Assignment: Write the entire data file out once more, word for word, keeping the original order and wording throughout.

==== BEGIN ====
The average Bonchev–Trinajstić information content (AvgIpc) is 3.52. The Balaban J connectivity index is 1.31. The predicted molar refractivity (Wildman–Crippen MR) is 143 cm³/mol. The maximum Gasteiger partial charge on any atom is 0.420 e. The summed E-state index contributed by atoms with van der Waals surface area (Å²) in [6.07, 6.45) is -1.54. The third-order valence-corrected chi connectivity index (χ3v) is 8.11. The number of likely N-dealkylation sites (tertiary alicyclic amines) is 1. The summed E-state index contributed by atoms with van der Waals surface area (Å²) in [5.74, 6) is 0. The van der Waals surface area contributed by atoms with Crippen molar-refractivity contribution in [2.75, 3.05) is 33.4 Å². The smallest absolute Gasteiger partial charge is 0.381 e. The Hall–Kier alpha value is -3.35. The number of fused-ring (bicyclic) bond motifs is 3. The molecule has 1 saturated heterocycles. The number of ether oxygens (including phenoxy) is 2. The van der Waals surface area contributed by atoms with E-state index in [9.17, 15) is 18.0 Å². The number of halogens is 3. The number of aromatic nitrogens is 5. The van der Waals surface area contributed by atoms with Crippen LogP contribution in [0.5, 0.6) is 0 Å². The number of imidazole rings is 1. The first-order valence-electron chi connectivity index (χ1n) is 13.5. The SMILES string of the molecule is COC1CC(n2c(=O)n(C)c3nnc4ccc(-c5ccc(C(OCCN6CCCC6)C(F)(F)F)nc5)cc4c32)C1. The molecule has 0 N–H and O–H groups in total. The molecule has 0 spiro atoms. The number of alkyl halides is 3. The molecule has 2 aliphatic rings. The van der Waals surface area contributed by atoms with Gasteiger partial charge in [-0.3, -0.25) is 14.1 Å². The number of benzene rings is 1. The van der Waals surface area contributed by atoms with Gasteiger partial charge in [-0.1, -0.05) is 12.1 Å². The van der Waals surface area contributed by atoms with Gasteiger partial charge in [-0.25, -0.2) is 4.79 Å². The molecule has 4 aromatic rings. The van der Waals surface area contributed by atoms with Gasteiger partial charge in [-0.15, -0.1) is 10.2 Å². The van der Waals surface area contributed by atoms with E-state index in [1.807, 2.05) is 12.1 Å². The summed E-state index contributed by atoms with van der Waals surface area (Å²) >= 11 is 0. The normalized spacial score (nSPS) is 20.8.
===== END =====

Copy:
The average Bonchev–Trinajstić information content (AvgIpc) is 3.52. The Balaban J connectivity index is 1.31. The predicted molar refractivity (Wildman–Crippen MR) is 143 cm³/mol. The maximum Gasteiger partial charge on any atom is 0.420 e. The summed E-state index contributed by atoms with van der Waals surface area (Å²) in [6.07, 6.45) is -1.54. The third-order valence-corrected chi connectivity index (χ3v) is 8.11. The number of likely N-dealkylation sites (tertiary alicyclic amines) is 1. The summed E-state index contributed by atoms with van der Waals surface area (Å²) in [5.74, 6) is 0. The van der Waals surface area contributed by atoms with Crippen molar-refractivity contribution in [2.75, 3.05) is 33.4 Å². The smallest absolute Gasteiger partial charge is 0.381 e. The Hall–Kier alpha value is -3.35. The number of fused-ring (bicyclic) bond motifs is 3. The molecule has 1 saturated heterocycles. The number of ether oxygens (including phenoxy) is 2. The van der Waals surface area contributed by atoms with E-state index in [9.17, 15) is 18.0 Å². The number of halogens is 3. The number of aromatic nitrogens is 5. The van der Waals surface area contributed by atoms with Crippen LogP contribution in [0.5, 0.6) is 0 Å². The number of imidazole rings is 1. The first-order valence-electron chi connectivity index (χ1n) is 13.5. The SMILES string of the molecule is COC1CC(n2c(=O)n(C)c3nnc4ccc(-c5ccc(C(OCCN6CCCC6)C(F)(F)F)nc5)cc4c32)C1. The molecule has 0 N–H and O–H groups in total. The molecule has 0 spiro atoms. The number of alkyl halides is 3. The molecule has 2 aliphatic rings. The van der Waals surface area contributed by atoms with Gasteiger partial charge in [-0.3, -0.25) is 14.1 Å². The number of benzene rings is 1. The van der Waals surface area contributed by atoms with Gasteiger partial charge in [-0.1, -0.05) is 12.1 Å². The van der Waals surface area contributed by atoms with Gasteiger partial charge in [-0.25, -0.2) is 4.79 Å². The molecule has 4 aromatic rings. The van der Waals surface area contributed by atoms with Gasteiger partial charge in [-0.15, -0.1) is 10.2 Å². The van der Waals surface area contributed by atoms with E-state index in [1.807, 2.05) is 12.1 Å². The summed E-state index contributed by atoms with van der Waals surface area (Å²) >= 11 is 0. The normalized spacial score (nSPS) is 20.8.